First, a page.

Food & Latino Kids: A Research Review

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Research
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Abstract

Fast food and corner stores outnumber supermarkets and farmers’ markets in many Latino neighborhoods.

This results in overconsumption of unhealthy foods, and more risk of obesity.

Fortunately, healthy food financing initiatives can boost access to healthy, affordable foods. This happens when supermarkets and farmers’ markets get certain incentives to develop their businesses in underserved areas.

Groups also can help corner stores to expand their inventory of healthy, affordable foods.

Also, more marketing of healthy foods, and less of junk foods, can help spur desirability.

Read the Issue Brief in English (PDF)
Read the Issue Brief in Spanish (PDF)

Contents

Introduction & Methodology. This Salud America! research review is an assessment of available research about Latino families’ access to healthy food. This review examines relationships between supermarket availability, other healthy food access and consumption, and obesity, with a focus on Latinos. Ongoing financing initiatives and governmental programs to improve healthy food consumption in low-income neighborhoods are summarized.

Key Research Findings

BigBet4_Better Food in Neighborhood-Supermarkets-final
Available in Spanish

Access to healthy food. Latino neighborhoods have 1/3 as many supermarkets as non-Latino ones.

Supermarkets. Latino kids’ body weight outcomes improved when the number of chain supermarkets in their neighborhood increased.

Healthy food financing initiatives (e.g., tax credits, zoning incentives) can attract new supermarkets and upgrade existing ones. For example, a New York City program uses zoning and financial incentives to add 15 new grocery stores, upgrade 10 existing stores, and create 1,100 new jobs in underserved areas.

farmers market infographic
Available in Spanish

Farmer’s markets. Access to a local farmer’s market helps immigrant Latinas buy more fruits and veggies.

WIC and SNAP. Latinos are likely to increase spending on fruits/veggies when given incentives like EBT purchasing power for healthy foods at farmer’s markets.

Corner stores. A New York program to add and promote healthy food items at bodegas led to 45% more milk sales, 32% more fruit sales, and 26% more veggie sales.

tiendas bodegas corner stores
Available in Spanish

The amount of customers who bought healthier promoted options rose from 5% to 16%.

Marketing of unhealthy food. Two studies found that ads to Spanish-speaking youth are more likely to promote unhealthy foods than ads to English-speaking youth.

Conclusions

Policy Implications. Local governments should encourage supermarkets, farmers’ markets or other healthy food sources to operate in underserved communities through zoning, land-use planning, and community development efforts. Policymakers should support programs and technologies that enable low-income populations to buy food at farmers’ markets, or expand corner stores availability and promotion of healthy options.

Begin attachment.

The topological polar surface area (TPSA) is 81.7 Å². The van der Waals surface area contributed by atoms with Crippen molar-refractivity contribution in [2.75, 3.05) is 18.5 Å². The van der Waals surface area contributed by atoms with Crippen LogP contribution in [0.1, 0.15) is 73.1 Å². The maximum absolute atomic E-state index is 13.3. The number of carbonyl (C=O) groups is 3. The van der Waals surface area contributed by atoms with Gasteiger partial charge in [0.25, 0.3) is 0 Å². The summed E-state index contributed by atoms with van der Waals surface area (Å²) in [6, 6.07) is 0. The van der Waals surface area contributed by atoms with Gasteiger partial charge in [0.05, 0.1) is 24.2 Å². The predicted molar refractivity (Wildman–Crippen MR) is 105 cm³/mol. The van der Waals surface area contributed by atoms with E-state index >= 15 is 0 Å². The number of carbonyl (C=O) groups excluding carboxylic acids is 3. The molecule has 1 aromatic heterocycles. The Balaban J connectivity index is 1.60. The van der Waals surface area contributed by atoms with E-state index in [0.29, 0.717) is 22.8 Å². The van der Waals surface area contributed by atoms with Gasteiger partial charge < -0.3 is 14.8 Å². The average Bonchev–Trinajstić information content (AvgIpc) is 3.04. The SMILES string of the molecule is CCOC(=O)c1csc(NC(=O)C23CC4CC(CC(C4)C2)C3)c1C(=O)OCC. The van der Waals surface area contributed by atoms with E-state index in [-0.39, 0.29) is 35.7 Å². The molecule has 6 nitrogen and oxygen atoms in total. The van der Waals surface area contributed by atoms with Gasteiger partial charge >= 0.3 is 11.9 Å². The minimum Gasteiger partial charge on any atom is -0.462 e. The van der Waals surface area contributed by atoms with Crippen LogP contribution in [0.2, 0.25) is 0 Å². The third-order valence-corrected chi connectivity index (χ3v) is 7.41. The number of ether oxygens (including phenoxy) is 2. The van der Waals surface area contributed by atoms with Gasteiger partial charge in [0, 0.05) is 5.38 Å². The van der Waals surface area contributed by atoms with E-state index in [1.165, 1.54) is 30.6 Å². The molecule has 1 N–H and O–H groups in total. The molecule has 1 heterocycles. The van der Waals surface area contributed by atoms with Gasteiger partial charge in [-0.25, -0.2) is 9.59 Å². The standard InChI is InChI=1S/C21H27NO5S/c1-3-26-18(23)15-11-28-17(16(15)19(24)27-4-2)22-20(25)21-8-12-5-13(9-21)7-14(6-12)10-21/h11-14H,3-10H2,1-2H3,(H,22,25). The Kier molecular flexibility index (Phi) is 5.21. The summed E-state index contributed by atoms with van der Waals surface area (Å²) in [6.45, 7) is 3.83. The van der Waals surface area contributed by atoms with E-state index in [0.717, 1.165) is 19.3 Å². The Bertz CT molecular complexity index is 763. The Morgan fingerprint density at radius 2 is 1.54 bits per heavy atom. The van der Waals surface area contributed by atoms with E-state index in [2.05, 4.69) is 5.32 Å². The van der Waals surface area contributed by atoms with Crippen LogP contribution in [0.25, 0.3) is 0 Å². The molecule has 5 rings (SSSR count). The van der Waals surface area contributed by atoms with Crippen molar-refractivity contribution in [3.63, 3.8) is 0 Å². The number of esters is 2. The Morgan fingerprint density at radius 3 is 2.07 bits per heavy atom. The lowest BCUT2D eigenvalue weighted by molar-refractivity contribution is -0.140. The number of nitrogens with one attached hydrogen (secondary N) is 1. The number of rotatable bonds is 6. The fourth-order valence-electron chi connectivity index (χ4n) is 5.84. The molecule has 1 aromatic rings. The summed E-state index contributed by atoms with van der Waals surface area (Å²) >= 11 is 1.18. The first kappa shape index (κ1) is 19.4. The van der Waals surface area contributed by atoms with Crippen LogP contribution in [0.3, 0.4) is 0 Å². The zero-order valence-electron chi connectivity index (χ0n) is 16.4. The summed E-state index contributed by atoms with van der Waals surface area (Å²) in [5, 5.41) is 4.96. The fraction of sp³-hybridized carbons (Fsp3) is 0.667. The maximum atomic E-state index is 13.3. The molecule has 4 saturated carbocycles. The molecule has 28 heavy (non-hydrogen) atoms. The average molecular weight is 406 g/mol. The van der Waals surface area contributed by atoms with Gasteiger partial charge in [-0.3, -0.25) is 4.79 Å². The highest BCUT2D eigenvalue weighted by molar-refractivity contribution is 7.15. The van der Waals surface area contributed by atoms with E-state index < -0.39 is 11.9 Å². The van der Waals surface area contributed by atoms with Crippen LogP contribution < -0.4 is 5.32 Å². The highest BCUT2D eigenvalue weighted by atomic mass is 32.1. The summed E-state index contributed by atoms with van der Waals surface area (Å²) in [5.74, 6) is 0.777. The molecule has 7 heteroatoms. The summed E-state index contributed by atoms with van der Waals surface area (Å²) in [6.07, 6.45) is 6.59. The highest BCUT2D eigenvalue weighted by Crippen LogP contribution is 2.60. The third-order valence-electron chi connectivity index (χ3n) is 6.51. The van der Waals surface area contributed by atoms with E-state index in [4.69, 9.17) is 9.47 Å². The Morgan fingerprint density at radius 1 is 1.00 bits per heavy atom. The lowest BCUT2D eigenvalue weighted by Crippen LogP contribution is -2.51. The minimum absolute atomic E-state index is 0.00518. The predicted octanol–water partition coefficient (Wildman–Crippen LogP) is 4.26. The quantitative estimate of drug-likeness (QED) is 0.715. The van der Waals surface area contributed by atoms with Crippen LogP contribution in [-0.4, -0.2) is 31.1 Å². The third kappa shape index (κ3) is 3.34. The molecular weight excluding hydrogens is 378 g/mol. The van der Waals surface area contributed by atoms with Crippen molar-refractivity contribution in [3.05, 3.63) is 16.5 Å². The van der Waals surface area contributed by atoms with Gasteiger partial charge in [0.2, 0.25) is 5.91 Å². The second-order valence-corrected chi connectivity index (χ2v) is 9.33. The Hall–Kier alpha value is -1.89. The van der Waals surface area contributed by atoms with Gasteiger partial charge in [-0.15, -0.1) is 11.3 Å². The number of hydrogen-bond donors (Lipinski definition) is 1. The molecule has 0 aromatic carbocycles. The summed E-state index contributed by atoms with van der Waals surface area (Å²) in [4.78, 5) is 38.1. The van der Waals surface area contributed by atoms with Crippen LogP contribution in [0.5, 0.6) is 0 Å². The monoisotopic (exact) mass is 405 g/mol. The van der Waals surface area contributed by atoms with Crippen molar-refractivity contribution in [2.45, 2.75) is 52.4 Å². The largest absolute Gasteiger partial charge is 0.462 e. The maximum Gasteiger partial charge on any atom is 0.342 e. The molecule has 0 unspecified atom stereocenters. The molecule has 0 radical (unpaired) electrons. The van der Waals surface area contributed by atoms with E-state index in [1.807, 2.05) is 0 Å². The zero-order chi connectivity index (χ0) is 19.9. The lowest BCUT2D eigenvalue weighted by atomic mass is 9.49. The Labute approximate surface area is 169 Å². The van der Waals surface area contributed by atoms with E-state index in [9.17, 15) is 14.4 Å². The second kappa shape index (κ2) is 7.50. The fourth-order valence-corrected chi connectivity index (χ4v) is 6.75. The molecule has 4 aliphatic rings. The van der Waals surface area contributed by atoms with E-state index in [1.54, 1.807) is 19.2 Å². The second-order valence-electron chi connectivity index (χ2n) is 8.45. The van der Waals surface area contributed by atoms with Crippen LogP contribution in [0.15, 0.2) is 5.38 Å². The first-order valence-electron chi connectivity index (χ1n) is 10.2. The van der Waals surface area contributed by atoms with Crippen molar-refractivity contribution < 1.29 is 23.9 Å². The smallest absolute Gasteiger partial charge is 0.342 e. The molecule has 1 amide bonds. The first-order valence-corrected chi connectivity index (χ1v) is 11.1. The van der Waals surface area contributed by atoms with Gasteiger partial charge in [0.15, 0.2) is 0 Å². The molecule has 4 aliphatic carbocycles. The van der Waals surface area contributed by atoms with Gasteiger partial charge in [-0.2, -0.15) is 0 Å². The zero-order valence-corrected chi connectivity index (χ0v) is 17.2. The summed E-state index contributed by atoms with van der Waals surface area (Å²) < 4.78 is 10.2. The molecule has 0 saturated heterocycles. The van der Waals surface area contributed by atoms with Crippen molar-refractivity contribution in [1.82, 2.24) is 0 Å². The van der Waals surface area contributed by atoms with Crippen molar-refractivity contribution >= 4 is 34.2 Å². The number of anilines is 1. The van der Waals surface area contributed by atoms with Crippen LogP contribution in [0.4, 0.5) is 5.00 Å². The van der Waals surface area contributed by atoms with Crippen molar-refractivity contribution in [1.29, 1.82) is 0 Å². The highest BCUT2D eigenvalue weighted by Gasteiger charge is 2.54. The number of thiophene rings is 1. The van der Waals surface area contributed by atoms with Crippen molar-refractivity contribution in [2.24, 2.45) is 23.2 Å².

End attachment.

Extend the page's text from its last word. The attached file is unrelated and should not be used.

Future Research Needs. Future research should examine the degree to which increased access to local healthy foods impacts dietary habits and obesity in Latino communities. Researchers also should account for multilevel factors (for individuals, at homes, in neighborhoods, counties and cities) that contribute to obesity and health outcomes, such as lack of time in preparing healthy foods, prices for healthy foods, and the influence of fast-food in Latino populations. Additional research should examine specific cultural factors in Latino communities that might influence the effectiveness of policies to improve access to affordable healthy foods, as well as assess what implementation strategies work best for this population.

References

See the Full Research Review with references (PDF)

About the Authors

  • Amelie G. Ramirez, Dr.P.H., Director, Salud America!, Professor, Institute for Health Promotion Research, UT Health San Antonio
  • Kipling J. Gallion, M.A., Deputy Director, Salud America!, Assistant Professor, Institute for Health Promotion Research, UT Health San Antonio
  • Allyson Perry, Ph.D.
  • Margie Patlak, M.S., MargiePatlak.com

This report is copyright 2017 RWJF, Route 1 and College Road, P.O. Box 2316, Princeton, NJ, 08543-2316, www.rwjf.org.

Explore More:

Healthy Food

By The Numbers By The Numbers

40

PERCENT

OF LATINO CHILDREN ARE OVERWEIGHT OR OBESE (COMPARED TO 32% OF ALL U.S. CHILDREN)

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